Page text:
“About a quarter of a mile away and towards the south-east the main peak towers in rugged splendor.  This quarter of a mile was really the only dangerous part of the entire climb, for in order to get from one peak to the other it is necessary to cross a narrow ledge only a few feet in width.  To the north the ledge drops hundreds of feet straight down into Kelly basin named after the Kelly’s of Fort Steele.  On the other side the drop is not nearly as far nor as steep, but great caution has to be taken for fear of a misplaced step in either direction.  The peak itself rises in the form of a triangle with perpendicular walls on two sides and a more gradual slope on the third.  The top of the peak is about 12 feet square with a cairn of stones in the centre.  We left our names on a piece of paper in a can on the top of this cairn of stones.  From the top of this peak on a clear day, according to our guide, you can see from beyond Golden in the north to away down into the U.S.A., besides the many ranges of mountains lying east and west.

            “Although we saw some wonderful scenery we did not see all there was to see on account of smoke.  After half an hour on top we started downward and were in Pollen basin again by 2:45 p.m.

            “The next day found us no worse off for our trip.  We packed our belongings, hiked nine miles out to St. Mary’s lake, and rode the remaining 15 miles home on horseback.

0051.0690: Women Conquer Mount Evans

First hand account from the first two women that conquered Mount Evans.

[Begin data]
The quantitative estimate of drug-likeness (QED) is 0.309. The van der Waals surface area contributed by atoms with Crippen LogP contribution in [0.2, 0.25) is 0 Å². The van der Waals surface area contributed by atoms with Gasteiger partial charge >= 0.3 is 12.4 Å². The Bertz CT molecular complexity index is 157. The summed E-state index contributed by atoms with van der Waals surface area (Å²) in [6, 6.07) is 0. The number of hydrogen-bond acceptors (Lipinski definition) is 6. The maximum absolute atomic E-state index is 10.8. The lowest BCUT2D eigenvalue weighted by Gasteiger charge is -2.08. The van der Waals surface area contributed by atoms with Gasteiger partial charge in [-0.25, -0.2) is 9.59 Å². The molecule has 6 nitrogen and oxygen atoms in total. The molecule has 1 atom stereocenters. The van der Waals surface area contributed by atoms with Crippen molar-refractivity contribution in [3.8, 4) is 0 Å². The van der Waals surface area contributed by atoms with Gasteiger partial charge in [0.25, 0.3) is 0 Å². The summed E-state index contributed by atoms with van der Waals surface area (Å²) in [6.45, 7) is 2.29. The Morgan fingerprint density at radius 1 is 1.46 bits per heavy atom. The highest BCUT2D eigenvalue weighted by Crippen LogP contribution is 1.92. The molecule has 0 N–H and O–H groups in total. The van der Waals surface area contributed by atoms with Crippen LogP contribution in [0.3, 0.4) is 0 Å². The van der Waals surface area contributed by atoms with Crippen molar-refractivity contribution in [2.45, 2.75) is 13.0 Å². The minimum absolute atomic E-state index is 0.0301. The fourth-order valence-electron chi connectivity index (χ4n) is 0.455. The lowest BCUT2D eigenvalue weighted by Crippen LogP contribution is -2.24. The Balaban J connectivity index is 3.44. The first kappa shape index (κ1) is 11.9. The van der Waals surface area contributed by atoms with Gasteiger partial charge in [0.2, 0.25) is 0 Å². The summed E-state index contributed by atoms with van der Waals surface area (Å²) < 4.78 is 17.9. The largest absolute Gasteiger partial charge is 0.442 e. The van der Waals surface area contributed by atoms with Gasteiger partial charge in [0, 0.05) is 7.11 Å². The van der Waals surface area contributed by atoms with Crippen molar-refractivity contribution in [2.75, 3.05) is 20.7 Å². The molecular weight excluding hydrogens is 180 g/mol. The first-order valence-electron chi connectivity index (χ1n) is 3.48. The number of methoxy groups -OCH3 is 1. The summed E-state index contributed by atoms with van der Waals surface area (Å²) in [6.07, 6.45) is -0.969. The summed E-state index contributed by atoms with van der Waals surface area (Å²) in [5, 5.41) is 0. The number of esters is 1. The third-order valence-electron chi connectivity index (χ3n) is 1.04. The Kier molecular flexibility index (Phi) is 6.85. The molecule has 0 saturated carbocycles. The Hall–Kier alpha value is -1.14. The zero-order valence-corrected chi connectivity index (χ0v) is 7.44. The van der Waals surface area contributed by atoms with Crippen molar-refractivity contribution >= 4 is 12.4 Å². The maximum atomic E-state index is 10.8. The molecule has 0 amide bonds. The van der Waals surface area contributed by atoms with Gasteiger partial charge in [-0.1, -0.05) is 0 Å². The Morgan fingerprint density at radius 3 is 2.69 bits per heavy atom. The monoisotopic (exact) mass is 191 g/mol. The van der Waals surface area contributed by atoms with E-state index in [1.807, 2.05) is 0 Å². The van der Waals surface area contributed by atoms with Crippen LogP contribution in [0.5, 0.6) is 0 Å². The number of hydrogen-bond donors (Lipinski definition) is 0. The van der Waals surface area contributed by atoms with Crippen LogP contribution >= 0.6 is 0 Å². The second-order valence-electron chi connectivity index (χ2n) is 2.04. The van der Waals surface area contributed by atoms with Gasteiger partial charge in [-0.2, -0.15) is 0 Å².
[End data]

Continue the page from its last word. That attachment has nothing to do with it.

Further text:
Medium:  Newspaper - Text
Date:  August 23, 1934
Pages:  2
Publisher:  Cranbrook Courier
Collection:  Columbia Basin Institute (0051)


Mount Evans ascent guide mountain climbing ladies camp pinnacle geologist basin claims


People arrow Evansarrow
People arrow MacDonaldarrow
People arrow McLurearrow
People arrow Milesarrow
People arrow Kingarrow
People arrow Schofieldarrow
People arrow Pollenarrow
People arrow Dickarrow
People arrow Knightonarrow
People arrow Mollarrow
People arrow Kellyarrow
Sports arrow Mountain Climbingarrow
Physical Features arrow Mountains arrow Mount Fisherarrow
Physical Features arrow Mountains arrow Mount Evansarrow
Physical Features arrow Mountains arrow Purcell Rangearrow
Cities arrow Marysvillearrow
Physical Features arrow Creeks arrow White Fish Creekarrow
Physical Features arrow Lakes arrow St. Mary Lakearrow
Cities arrow Fort Steelearrow
Transportation arrow Horses and Mulesarrow


For additional features, including access to full text resources, become a member.

Find out more about Memberships.

Share what you know

Share what you know

Do you have additional information about this resource?

Please share what you know.

This resource may be protected by copyright law and may not be reproduced in whole or in part without the written permission of the Columbia Basin Institute of Regional History.